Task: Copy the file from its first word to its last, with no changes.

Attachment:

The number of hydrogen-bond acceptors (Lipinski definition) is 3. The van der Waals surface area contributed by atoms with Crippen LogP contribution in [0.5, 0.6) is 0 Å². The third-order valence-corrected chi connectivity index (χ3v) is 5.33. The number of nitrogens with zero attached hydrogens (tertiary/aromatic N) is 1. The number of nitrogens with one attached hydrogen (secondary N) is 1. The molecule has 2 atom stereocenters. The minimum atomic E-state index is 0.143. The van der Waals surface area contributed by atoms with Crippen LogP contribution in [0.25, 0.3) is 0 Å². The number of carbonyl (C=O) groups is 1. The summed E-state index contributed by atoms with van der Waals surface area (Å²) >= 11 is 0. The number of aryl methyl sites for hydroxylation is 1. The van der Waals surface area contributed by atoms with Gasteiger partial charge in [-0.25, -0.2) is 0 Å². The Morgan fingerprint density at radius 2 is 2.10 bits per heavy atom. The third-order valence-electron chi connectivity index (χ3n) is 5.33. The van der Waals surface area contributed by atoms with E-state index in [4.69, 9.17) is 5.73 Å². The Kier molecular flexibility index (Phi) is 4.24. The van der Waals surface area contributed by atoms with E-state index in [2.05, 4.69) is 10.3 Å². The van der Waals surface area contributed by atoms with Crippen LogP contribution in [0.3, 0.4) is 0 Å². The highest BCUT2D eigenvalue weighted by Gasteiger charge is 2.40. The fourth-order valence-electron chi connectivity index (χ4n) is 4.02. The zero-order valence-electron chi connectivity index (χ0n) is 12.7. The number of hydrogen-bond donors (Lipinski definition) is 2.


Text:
The number of hydrogen-bond acceptors (Lipinski definition) is 3. The van der Waals surface area contributed by atoms with Crippen LogP contribution in [0.5, 0.6) is 0 Å². The third-order valence-corrected chi connectivity index (χ3v) is 5.33. The number of nitrogens with zero attached hydrogens (tertiary/aromatic N) is 1. The number of nitrogens with one attached hydrogen (secondary N) is 1. The molecule has 2 atom stereocenters. The minimum atomic E-state index is 0.143. The van der Waals surface area contributed by atoms with Crippen LogP contribution in [0.25, 0.3) is 0 Å². The number of carbonyl (C=O) groups is 1. The summed E-state index contributed by atoms with van der Waals surface area (Å²) >= 11 is 0. The number of aryl methyl sites for hydroxylation is 1. The van der Waals surface area contributed by atoms with Gasteiger partial charge in [-0.25, -0.2) is 0 Å². The Morgan fingerprint density at radius 2 is 2.10 bits per heavy atom. The third-order valence-electron chi connectivity index (χ3n) is 5.33. The van der Waals surface area contributed by atoms with E-state index in [4.69, 9.17) is 5.73 Å². The Kier molecular flexibility index (Phi) is 4.24. The van der Waals surface area contributed by atoms with E-state index in [2.05, 4.69) is 10.3 Å². The van der Waals surface area contributed by atoms with Crippen LogP contribution in [0.3, 0.4) is 0 Å². The highest BCUT2D eigenvalue weighted by Gasteiger charge is 2.40. The fourth-order valence-electron chi connectivity index (χ4n) is 4.02. The zero-order valence-electron chi connectivity index (χ0n) is 12.7. The number of hydrogen-bond donors (Lipinski definition) is 2.